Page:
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I'm sorry to be writing a "negative" note, but I was struck by the photograph in the article "John Donne Meets The Runaway Bunny" [September/October]—it incorrectly identifies Walter Charles as Dr. Jason Posner.

The male figure in the photograph is indeed Walter Charles, but he played Harvey Kelekian in Wit, and he is definitely not Vivian Bearing's former student (he is 50 years old, as is Bearing). Jason Posner was played by Alec Phoenix (not shown in the photograph), and he is Bearing's former student. The man in the photograph is not 28 years old!

And now a minor thing—Wit played "off Broadway," not "on Broadway," as the reviewer writes. It played at Union Square Theatre. I wish the reviewer had seen it there: it brought tears to the eyes of many in the audience, and no one was ashamed.

Theistic science?

In the September/October issue [Letters, "Young-Earth Creationism"] Paul Nelson and John Mark Reynolds take me to task for endorsing the methodology accepted by the great majority of scientists in the world today—methodological naturalism. But what is the nature of the "theistic science" with which we are urged to replace it?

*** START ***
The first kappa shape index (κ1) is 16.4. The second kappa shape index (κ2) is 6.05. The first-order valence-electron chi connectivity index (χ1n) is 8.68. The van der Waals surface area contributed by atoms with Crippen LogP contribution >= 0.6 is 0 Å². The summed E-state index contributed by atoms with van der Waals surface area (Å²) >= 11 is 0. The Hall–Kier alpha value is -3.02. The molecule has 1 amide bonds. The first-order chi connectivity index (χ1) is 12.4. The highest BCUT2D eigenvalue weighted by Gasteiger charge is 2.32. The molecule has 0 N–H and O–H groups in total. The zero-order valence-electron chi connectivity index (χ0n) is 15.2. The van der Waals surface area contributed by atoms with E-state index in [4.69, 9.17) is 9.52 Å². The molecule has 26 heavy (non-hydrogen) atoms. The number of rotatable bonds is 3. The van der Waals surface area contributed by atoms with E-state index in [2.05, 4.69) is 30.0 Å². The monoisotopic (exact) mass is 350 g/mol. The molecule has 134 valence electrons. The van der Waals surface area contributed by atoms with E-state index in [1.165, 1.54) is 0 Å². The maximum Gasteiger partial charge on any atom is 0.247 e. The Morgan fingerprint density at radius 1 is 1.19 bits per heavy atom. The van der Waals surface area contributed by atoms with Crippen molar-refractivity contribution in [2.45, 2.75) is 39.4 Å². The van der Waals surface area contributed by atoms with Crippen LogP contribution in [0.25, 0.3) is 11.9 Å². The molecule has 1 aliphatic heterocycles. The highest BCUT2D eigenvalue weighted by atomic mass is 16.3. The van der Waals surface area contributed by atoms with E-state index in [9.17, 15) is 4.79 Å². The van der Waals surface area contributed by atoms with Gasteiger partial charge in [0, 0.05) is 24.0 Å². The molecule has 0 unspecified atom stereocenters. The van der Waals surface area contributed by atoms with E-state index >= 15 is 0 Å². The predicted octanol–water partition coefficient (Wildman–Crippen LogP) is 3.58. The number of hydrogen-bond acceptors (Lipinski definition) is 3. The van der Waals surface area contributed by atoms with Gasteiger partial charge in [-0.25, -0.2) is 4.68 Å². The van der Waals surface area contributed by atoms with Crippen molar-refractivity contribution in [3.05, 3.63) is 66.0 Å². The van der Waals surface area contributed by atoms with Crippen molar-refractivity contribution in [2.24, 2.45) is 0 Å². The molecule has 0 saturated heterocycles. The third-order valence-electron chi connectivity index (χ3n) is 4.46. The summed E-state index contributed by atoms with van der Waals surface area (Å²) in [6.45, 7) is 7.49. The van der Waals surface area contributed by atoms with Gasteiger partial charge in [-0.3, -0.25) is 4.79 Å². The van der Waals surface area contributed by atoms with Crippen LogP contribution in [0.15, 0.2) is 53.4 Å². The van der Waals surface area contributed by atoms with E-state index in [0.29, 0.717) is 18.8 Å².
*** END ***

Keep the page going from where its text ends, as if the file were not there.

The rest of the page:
In brief, "theistic science" asks scientists to reintroduce God's activity as at least a partial explanatory force in science. But is there one Christian view of when and in what manner God intervenes in the natural world? There's the rub. In my view, "theistic science" is a completely unworkable view for the simple reason that it is impossible, on purely empirical grounds, for Christians or people of any other faith to know where and in what manner God is acting within the natural realm. That is not to say that God does not act in the natural world (indeed, we take it as an article of faith that he does). But how do we identify those cases where we should end our search for a natural explanation for a natural event and instead postulate some sort of divine activity as the cause?

Rather than suffocating science, as Nelson ...

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